So here’s an amazing and insightful revelation: getting rid of crap frees you up for the future.
Seriously, I had no idea how much the growing list of “You Need To/You Haven’t Done” was weighing on my mind. I could spend hours researching the psychological effects of procrastination, but this is really what happened in my brain:
- Overwhelmed: All This Stuff needs to get done: taxes, growth plan, watching ICON14 marketing videos, blogposts, married name change, washing dishes, etc.
- List: Get it out of my brain and on to paper.
- Productivity: Take care of the one thing I think I can handle (dishes).
- Depression: These dishes will just get dirty again, and when will I have time to do them?!
- Review: Feel discouraged about the list’s length – I should have done this 6 months ago.
- Historical Review: why didn’t I do any of this 6 months ago?
- Justify: I was busy doing (insert excuse here) months ago.
- Tiredness: Take a nap.
- Guilt: Didn’t plan anything for dinner.
- Outsourcing: Husband makes dinner (being kind).
- Guilt: I’m not doing my job as a wife.
- Avoidance: Everything on the list will take hours to do – I put it out of sight.
- Procrastination: List sits in a pile of undone stuff.
- Monday: Make another list, cross off 1 or 2 things, add 5.
So on it went. Eventually, I lost out on at least $1,500 worth of revenue and took off about 6 weeks, cleaning up the crap that had built up over the days and weeks and years of “I’ll do it later”. Think about a house that has only been cleaned in the major traffic areas – no spring cleaning – and how long that would take to clean up. Yeah, not a pretty sight. In the modern world, this means paperwork, paperwork…..and MORE paperwork.
So without reading the celebrated behavioral therapist’s book, End Procrastination Now!, I did basically the same approach:
- Cognitive – See how your brain got you in trouble and actively stop thinking the thoughts that got you to this bad state.
- Emotive – Accept the reality of Guilt/Anger Days, and write down why/when your emotions spin out of control.
- Behavioral – Stop blaming other people/situations/the government, and get down to brass tacks: pitching the unhelpful crap.
For instance, I have stacks of books. That’s kind of okay, because I’m a writer and editor. Actually, it’s terrible, because I read the titles more than I read the actual insides. ‘Some day’, I think, ‘this will be a valuable addition to my novel/best-selling autobiography’. Since that hasn’t happened yet, I finally culled about 2 boxes of books. I shut my eyes and the hoarding pleas of my brain (“they may come in useful someday!”), told my brain that Kindle will grow and so will libraries, and just …. gave them away.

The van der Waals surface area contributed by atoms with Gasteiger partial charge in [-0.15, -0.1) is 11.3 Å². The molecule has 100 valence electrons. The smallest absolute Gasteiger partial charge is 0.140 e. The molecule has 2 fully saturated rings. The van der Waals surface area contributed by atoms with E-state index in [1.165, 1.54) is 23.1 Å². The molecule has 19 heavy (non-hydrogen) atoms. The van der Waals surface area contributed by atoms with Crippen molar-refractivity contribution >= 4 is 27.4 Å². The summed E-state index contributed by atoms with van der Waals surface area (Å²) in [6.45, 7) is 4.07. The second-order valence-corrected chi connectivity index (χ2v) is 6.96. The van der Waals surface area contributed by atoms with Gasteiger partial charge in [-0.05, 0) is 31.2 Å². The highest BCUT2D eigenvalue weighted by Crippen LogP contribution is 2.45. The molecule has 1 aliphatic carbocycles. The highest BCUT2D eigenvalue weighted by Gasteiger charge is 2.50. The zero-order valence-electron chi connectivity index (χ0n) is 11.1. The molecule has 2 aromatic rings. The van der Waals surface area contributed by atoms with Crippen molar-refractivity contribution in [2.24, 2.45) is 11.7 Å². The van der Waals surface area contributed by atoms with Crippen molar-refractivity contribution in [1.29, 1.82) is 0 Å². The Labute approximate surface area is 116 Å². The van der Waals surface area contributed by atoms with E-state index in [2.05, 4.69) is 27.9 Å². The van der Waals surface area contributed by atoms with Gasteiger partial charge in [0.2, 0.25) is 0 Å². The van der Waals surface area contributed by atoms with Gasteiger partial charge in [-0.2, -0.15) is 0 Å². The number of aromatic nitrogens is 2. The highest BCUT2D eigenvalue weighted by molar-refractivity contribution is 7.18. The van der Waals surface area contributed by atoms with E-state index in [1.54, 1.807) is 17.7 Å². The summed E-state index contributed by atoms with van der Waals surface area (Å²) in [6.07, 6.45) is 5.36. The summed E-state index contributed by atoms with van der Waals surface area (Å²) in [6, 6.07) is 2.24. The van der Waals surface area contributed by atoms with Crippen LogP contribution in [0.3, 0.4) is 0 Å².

Now that I’m through the worst backlog of crap, including lost product orders and a renewed passport, a great weight has lifted. I’m getting creative ideas, I feel like I have a future, and I actually want to do work. I’m even adding on horseback riding lessons to my schedule, and catching up with friends I haven’t seen since college, because it’s been on my Back of Mind list for years. These are not business goals, but personal goals are a big part of living a life that’s worthwhile.
There were consequences for taking off 6 weeks. I still have to do my 2014 taxes (but at least I’m not 3 years behind). I did some work for free, just to keep my clients. There’s only so long that I could use the Death/Illness in the Family reason for not getting around to doing things. (Yes, this did happen – twice. The year is not yet half-over.) I had to pay for a lot of other cleanup; the IRS is quite accurate their label of “depreciating assets” (laptops and cars) that deteriorate over time.
“On to the next item [on the list]!” is my rallying cry to myself. If I get into a habit of doing this, day after day after day, I just might be able to afford some employees or sub-contractors, so that I don’t have to do everything in my micro-business.